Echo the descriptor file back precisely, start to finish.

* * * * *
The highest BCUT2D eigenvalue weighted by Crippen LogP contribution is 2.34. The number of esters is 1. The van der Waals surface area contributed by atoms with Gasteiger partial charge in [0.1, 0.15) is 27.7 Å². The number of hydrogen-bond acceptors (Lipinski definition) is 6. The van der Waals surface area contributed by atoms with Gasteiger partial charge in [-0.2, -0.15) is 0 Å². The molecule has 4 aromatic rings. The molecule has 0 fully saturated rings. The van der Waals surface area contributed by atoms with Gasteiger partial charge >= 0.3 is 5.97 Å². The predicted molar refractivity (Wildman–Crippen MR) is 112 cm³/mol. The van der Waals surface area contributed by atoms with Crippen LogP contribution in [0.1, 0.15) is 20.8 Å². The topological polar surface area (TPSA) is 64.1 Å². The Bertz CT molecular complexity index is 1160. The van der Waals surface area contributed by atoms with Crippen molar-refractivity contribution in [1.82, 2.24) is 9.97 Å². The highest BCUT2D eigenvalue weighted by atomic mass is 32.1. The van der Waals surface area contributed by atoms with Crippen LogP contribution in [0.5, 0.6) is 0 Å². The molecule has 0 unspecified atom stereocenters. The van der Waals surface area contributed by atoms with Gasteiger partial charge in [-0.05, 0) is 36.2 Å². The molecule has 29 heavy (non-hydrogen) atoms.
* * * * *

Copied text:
The highest BCUT2D eigenvalue weighted by Crippen LogP contribution is 2.34. The number of esters is 1. The van der Waals surface area contributed by atoms with Gasteiger partial charge in [0.1, 0.15) is 27.7 Å². The number of hydrogen-bond acceptors (Lipinski definition) is 6. The van der Waals surface area contributed by atoms with Gasteiger partial charge in [-0.2, -0.15) is 0 Å². The molecule has 4 aromatic rings. The molecule has 0 fully saturated rings. The van der Waals surface area contributed by atoms with Gasteiger partial charge >= 0.3 is 5.97 Å². The predicted molar refractivity (Wildman–Crippen MR) is 112 cm³/mol. The van der Waals surface area contributed by atoms with Crippen LogP contribution in [0.1, 0.15) is 20.8 Å². The topological polar surface area (TPSA) is 64.1 Å². The Bertz CT molecular complexity index is 1160. The van der Waals surface area contributed by atoms with Crippen molar-refractivity contribution in [1.82, 2.24) is 9.97 Å². The highest BCUT2D eigenvalue weighted by atomic mass is 32.1. The van der Waals surface area contributed by atoms with Crippen LogP contribution in [0.5, 0.6) is 0 Å². The molecule has 0 unspecified atom stereocenters. The van der Waals surface area contributed by atoms with Gasteiger partial charge in [-0.05, 0) is 36.2 Å². The molecule has 29 heavy (non-hydrogen) atoms.